“We know that getting hit is part of the sport.” -Boxer Frank Buglioni
Thirty-two degrees is a magic number in sugaring because without it sap doesn’t flow. A freeze at night and then a thaw during the day creates pressure in the trees. During a run, the sap migrates from the high pressure environment in the trees to the low pressure environment outside the trees, through the tapholes. The run will last as long as there’s a discrepancy between the internal tree pressure and the external, barometric pressure. This might last eight hours, or 24, or 48 (though the longer it goes, the slower the flow gets).
Another important number is 60 degrees, which I kind of look at as the temperature at which spring starts to happen. At 60 the microbes – the bacteria, yeasts, fungi that are in your spouts, sap lines, sap tanks – wake up from their winter slumber and really start to dance. In the early season microbial loads might be 1,000 per milliliter of sap, but above 60 degrees, that number can double every 20 minutes. (And keep in mind that the temperatures in your lines, or in your greenhouse of a plastic truck tank, can be much higher than air temperatures, so really any time it’s above 50 degrees sugarmakers start to take notice.) Do that double-every-20-minutes math over the course of a season and your microbial loads can grow to a trillion parts per milliliter; early-season sap is so clear it looks like water, late-season sap is so cloudy it looks like milk. Eventually, the microbial loads slime up the inside of a taphole and the sap stops running, even if you get a return to ideal temperatures late in the season.
Temperatures above 50 and 60 also affect the physiology of the trees. The warm temperatures influence the sap biochemistry as the tree begins to ramp up to break bud, which affects the flavor.
So. When sugarmakers tell you that ideal sap weather is 25 at night and 45 during the day, that’s the Goldilocks zone – not too cold, not too hot. If we could control the weather with a thermostat, that’s what we’d set it to. But we play the hand we’re dealt, which over the last two weeks in our bush looked something like this:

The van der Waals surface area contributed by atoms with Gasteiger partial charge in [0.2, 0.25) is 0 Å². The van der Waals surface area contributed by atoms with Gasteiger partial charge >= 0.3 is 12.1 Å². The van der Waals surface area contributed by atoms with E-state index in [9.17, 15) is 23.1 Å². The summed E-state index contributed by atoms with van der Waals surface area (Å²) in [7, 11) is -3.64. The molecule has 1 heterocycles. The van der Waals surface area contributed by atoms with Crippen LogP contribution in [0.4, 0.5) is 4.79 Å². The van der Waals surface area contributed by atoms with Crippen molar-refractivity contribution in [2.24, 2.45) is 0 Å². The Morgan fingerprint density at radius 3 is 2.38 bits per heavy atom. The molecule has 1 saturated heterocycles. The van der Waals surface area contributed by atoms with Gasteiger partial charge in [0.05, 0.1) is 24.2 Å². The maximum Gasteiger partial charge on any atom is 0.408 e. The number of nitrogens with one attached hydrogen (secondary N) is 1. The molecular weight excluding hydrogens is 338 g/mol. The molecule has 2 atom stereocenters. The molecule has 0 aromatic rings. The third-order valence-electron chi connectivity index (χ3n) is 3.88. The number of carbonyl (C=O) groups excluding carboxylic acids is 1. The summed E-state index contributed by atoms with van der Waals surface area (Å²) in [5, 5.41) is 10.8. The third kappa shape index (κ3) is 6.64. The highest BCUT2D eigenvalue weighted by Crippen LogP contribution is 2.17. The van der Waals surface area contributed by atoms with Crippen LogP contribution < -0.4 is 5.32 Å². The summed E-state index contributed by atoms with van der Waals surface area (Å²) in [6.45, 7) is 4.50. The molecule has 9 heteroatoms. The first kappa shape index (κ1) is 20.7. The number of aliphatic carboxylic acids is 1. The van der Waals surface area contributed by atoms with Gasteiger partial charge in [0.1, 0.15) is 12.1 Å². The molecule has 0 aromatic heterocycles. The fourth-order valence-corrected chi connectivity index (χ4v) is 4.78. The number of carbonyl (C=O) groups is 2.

Date High Low
2/16 31 19
2/17 32 11
2/18 54 12
2/19 52 41
2/20 44 21
2/21 45 14
2/22 58 34
2/23 69 35
2/24 72 40
2/25 69 35
2/26 36 22
2/27 51 21
2/28 51 30
3/1 68 53
The first thing that jumps out at you are the highs. At least three of them represent the warmest temperatures ever recorded in February in over 100 years of record keeping. It makes you wonder how far back you’d have to go to see seventies in February – the Pleistocene? According to the Weather Channel, the freak warmth happened because there was a big slug of high pressure in the North Pacific that made the jet stream dip in a way that funneled colder air to the west and warmer air to us – a sort of reverse of the polar vortex two years ago that funneled the arctic air to us. But it’s impossible not to also consider the role CO2 emissions and climate change are playing in this. Five or six years ago physicists started advocating for a semantic change: they said global warming should really be called global weirding, because weather is complicated, and non-linear, and the best bet as to how rising CO2 levels were going to manifest in future day-to-day weather conditions were anybody’s bet; in other words, it was too simple to say things are going to get hotter; more precisely, things were going to get weird. Wetter and drier. Hotter and colder. Unpredictable.
Sugaring season over the past 5 years has born this out. In 2012, our season ended March 17, which at the time was unprecedented. No one had ever seen 80s in mid-March. In 2013 the sap season was “normal” – it tracked with seasonal averages – though then we had 90s in May, a foot of snow on Memorial Day weekend, and then enough rain in June to come within 0.07 inches of an all-time record. In 2014, spring didn’t come until April – there were still three feet of snow in the mountains on April 1. 2015 was a cold repeat -- we made the majority of our crop in April. Last year winter never showed up – people were making syrup on Groundhog Day. And then this year.
In other words, weird.
I’m concerned. Mostly for the trees. Some popple and red maple on southern hillsides are already breaking bud here. There’s no way they’re not going to get smoked by a freeze, and this on the heels of drought conditions last summer which already have the trees a little stressed.
But the concern is ecological. (I guess moral, too, as our national conversation about how to mitigate climate change seems to be devolving.) From a human-industry perspective, we’re doing all right. We’ve had to take some punches, and scramble to get ready so early (I started tapping in mid-January), but if you look at the lows in that list we got five freezes, which means we got five “runs.” With the help of technology these days, you can gather a lot of sap each time it runs. Nothing has been normal – the start date, the timing of the runs, walking around the woods in a T-shirt in February. But to date we’re at about 8 gallons per tap, which is closing in on what in the good old days was considered a crop. With vacuum we strive to get up around 16 or 17 gallons per tap. They’re calling for good temps next week, and if we get them, and if the sap is still on flavor and hasn’t gone “buddy,” we might still get there. Of course, more of this warmth next week and we could be done.
How are you other sugarmakers doing?